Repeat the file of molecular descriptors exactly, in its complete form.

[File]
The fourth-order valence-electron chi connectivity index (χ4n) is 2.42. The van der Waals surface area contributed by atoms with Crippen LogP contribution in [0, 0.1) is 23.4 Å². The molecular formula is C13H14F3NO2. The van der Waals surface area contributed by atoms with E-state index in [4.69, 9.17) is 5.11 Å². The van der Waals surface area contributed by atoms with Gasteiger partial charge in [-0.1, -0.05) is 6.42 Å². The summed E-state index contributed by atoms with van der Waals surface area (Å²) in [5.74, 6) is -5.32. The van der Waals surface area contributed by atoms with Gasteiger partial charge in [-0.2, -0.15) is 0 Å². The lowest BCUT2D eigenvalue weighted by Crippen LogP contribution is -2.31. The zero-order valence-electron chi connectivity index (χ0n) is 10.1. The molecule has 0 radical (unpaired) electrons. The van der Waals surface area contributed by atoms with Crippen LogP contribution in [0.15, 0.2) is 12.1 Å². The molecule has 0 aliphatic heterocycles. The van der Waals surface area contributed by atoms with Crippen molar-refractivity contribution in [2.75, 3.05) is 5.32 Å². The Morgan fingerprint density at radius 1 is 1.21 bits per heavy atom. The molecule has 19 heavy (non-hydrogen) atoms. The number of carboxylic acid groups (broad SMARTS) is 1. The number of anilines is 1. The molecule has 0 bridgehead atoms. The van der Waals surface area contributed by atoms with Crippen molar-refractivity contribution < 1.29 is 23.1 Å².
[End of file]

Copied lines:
The fourth-order valence-electron chi connectivity index (χ4n) is 2.42. The van der Waals surface area contributed by atoms with Crippen LogP contribution in [0, 0.1) is 23.4 Å². The molecular formula is C13H14F3NO2. The van der Waals surface area contributed by atoms with E-state index in [4.69, 9.17) is 5.11 Å². The van der Waals surface area contributed by atoms with Gasteiger partial charge in [-0.1, -0.05) is 6.42 Å². The summed E-state index contributed by atoms with van der Waals surface area (Å²) in [5.74, 6) is -5.32. The van der Waals surface area contributed by atoms with Gasteiger partial charge in [-0.2, -0.15) is 0 Å². The lowest BCUT2D eigenvalue weighted by Crippen LogP contribution is -2.31. The zero-order valence-electron chi connectivity index (χ0n) is 10.1. The molecule has 0 radical (unpaired) electrons. The van der Waals surface area contributed by atoms with Crippen LogP contribution in [0.15, 0.2) is 12.1 Å². The molecule has 0 aliphatic heterocycles. The van der Waals surface area contributed by atoms with Crippen molar-refractivity contribution in [2.75, 3.05) is 5.32 Å². The Morgan fingerprint density at radius 1 is 1.21 bits per heavy atom. The molecule has 19 heavy (non-hydrogen) atoms. The number of carboxylic acid groups (broad SMARTS) is 1. The number of anilines is 1. The molecule has 0 bridgehead atoms. The van der Waals surface area contributed by atoms with Crippen molar-refractivity contribution < 1.29 is 23.1 Å².